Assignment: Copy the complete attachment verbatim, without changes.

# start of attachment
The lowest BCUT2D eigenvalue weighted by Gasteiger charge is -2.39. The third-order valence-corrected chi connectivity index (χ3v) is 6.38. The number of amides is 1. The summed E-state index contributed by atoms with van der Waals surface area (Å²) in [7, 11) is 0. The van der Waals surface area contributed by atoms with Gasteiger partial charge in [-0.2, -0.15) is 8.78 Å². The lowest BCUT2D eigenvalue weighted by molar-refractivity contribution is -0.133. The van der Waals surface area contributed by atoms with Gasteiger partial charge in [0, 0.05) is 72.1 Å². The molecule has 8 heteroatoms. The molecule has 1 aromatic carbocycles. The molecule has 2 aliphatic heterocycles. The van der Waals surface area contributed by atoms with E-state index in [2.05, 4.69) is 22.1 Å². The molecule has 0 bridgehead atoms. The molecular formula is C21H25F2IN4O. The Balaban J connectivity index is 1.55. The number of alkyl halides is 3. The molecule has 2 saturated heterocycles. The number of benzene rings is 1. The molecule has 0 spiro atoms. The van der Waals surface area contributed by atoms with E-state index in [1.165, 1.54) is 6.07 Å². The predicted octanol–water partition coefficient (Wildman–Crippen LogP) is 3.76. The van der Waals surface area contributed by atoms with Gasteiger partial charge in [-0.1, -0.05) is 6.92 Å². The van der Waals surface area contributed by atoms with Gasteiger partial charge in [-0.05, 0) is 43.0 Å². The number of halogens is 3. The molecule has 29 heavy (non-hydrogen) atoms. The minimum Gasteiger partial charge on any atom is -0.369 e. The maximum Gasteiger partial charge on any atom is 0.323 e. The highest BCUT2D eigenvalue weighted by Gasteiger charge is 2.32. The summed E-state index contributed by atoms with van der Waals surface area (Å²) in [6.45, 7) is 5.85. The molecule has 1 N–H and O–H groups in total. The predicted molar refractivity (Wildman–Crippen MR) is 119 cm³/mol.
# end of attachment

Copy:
The lowest BCUT2D eigenvalue weighted by Gasteiger charge is -2.39. The third-order valence-corrected chi connectivity index (χ3v) is 6.38. The number of amides is 1. The summed E-state index contributed by atoms with van der Waals surface area (Å²) in [7, 11) is 0. The van der Waals surface area contributed by atoms with Gasteiger partial charge in [-0.2, -0.15) is 8.78 Å². The lowest BCUT2D eigenvalue weighted by molar-refractivity contribution is -0.133. The van der Waals surface area contributed by atoms with Gasteiger partial charge in [0, 0.05) is 72.1 Å². The molecule has 8 heteroatoms. The molecule has 1 aromatic carbocycles. The molecule has 2 aliphatic heterocycles. The van der Waals surface area contributed by atoms with E-state index in [2.05, 4.69) is 22.1 Å². The molecule has 0 bridgehead atoms. The molecular formula is C21H25F2IN4O. The Balaban J connectivity index is 1.55. The number of alkyl halides is 3. The molecule has 2 saturated heterocycles. The number of benzene rings is 1. The molecule has 0 spiro atoms. The van der Waals surface area contributed by atoms with E-state index in [1.165, 1.54) is 6.07 Å². The predicted octanol–water partition coefficient (Wildman–Crippen LogP) is 3.76. The van der Waals surface area contributed by atoms with Gasteiger partial charge in [-0.1, -0.05) is 6.92 Å². The van der Waals surface area contributed by atoms with Gasteiger partial charge in [-0.05, 0) is 43.0 Å². The number of halogens is 3. The molecule has 29 heavy (non-hydrogen) atoms. The minimum Gasteiger partial charge on any atom is -0.369 e. The maximum Gasteiger partial charge on any atom is 0.323 e. The highest BCUT2D eigenvalue weighted by Gasteiger charge is 2.32. The summed E-state index contributed by atoms with van der Waals surface area (Å²) in [6.45, 7) is 5.85. The molecule has 1 N–H and O–H groups in total. The predicted molar refractivity (Wildman–Crippen MR) is 119 cm³/mol.